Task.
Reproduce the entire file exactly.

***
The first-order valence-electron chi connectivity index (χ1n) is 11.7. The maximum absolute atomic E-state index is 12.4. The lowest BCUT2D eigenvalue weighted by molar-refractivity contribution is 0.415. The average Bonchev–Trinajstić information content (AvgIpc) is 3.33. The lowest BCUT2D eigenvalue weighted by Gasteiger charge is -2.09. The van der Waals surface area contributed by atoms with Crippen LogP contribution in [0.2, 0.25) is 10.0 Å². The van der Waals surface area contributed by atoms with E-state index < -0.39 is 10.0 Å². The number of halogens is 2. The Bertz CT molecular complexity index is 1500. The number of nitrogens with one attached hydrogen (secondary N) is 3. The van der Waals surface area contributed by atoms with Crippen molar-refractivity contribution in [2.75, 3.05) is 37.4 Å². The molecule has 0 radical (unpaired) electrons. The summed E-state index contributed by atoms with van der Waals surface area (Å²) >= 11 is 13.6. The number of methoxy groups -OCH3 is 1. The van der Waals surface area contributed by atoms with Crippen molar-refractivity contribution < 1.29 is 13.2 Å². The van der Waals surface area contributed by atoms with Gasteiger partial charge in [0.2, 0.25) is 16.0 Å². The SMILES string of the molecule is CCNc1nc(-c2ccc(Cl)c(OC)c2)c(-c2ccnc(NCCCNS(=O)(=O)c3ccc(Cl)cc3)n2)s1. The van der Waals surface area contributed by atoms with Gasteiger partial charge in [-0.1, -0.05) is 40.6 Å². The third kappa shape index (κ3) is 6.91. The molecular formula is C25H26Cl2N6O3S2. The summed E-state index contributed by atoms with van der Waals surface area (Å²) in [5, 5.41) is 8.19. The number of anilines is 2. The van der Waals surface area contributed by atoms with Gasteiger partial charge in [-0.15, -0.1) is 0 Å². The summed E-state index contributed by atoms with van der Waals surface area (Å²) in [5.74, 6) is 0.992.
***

The first-order valence-electron chi connectivity index (χ1n) is 11.7. The maximum absolute atomic E-state index is 12.4. The lowest BCUT2D eigenvalue weighted by molar-refractivity contribution is 0.415. The average Bonchev–Trinajstić information content (AvgIpc) is 3.33. The lowest BCUT2D eigenvalue weighted by Gasteiger charge is -2.09. The van der Waals surface area contributed by atoms with Crippen LogP contribution in [0.2, 0.25) is 10.0 Å². The van der Waals surface area contributed by atoms with E-state index < -0.39 is 10.0 Å². The number of halogens is 2. The Bertz CT molecular complexity index is 1500. The number of nitrogens with one attached hydrogen (secondary N) is 3. The van der Waals surface area contributed by atoms with Crippen molar-refractivity contribution in [2.75, 3.05) is 37.4 Å². The molecule has 0 radical (unpaired) electrons. The summed E-state index contributed by atoms with van der Waals surface area (Å²) >= 11 is 13.6. The number of methoxy groups -OCH3 is 1. The van der Waals surface area contributed by atoms with Crippen molar-refractivity contribution < 1.29 is 13.2 Å². The van der Waals surface area contributed by atoms with Gasteiger partial charge in [0.2, 0.25) is 16.0 Å². The SMILES string of the molecule is CCNc1nc(-c2ccc(Cl)c(OC)c2)c(-c2ccnc(NCCCNS(=O)(=O)c3ccc(Cl)cc3)n2)s1. The van der Waals surface area contributed by atoms with Gasteiger partial charge in [-0.1, -0.05) is 40.6 Å². The third kappa shape index (κ3) is 6.91. The molecular formula is C25H26Cl2N6O3S2. The summed E-state index contributed by atoms with van der Waals surface area (Å²) in [5, 5.41) is 8.19. The number of anilines is 2. The van der Waals surface area contributed by atoms with Gasteiger partial charge in [-0.15, -0.1) is 0 Å². The summed E-state index contributed by atoms with van der Waals surface area (Å²) in [5.74, 6) is 0.992.